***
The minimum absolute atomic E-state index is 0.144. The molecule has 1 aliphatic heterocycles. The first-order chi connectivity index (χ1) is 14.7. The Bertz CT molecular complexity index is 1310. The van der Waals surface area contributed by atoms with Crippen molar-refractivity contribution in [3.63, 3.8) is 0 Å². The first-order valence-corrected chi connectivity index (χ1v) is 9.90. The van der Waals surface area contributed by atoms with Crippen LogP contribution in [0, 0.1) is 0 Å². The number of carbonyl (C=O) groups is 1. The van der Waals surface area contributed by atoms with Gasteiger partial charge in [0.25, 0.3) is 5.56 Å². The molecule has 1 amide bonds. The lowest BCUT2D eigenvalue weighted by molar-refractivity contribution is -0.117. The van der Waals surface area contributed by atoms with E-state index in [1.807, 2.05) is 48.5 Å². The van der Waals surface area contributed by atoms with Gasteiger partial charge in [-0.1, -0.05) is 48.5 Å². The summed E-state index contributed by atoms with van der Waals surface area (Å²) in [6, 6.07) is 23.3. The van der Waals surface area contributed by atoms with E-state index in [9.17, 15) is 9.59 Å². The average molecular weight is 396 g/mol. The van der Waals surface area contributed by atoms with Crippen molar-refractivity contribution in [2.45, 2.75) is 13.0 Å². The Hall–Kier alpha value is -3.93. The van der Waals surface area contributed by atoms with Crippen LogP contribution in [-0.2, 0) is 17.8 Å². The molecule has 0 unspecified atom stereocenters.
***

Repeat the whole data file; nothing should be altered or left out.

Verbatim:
The minimum absolute atomic E-state index is 0.144. The molecule has 1 aliphatic heterocycles. The first-order chi connectivity index (χ1) is 14.7. The Bertz CT molecular complexity index is 1310. The van der Waals surface area contributed by atoms with Crippen molar-refractivity contribution in [3.63, 3.8) is 0 Å². The first-order valence-corrected chi connectivity index (χ1v) is 9.90. The van der Waals surface area contributed by atoms with Crippen LogP contribution in [0, 0.1) is 0 Å². The number of carbonyl (C=O) groups is 1. The van der Waals surface area contributed by atoms with Gasteiger partial charge in [0.25, 0.3) is 5.56 Å². The molecule has 1 amide bonds. The lowest BCUT2D eigenvalue weighted by molar-refractivity contribution is -0.117. The van der Waals surface area contributed by atoms with E-state index in [1.807, 2.05) is 48.5 Å². The van der Waals surface area contributed by atoms with Gasteiger partial charge in [-0.1, -0.05) is 48.5 Å². The summed E-state index contributed by atoms with van der Waals surface area (Å²) in [6, 6.07) is 23.3. The van der Waals surface area contributed by atoms with E-state index in [9.17, 15) is 9.59 Å². The average molecular weight is 396 g/mol. The van der Waals surface area contributed by atoms with Crippen molar-refractivity contribution in [2.45, 2.75) is 13.0 Å². The Hall–Kier alpha value is -3.93. The van der Waals surface area contributed by atoms with Crippen LogP contribution in [-0.2, 0) is 17.8 Å². The molecule has 0 unspecified atom stereocenters.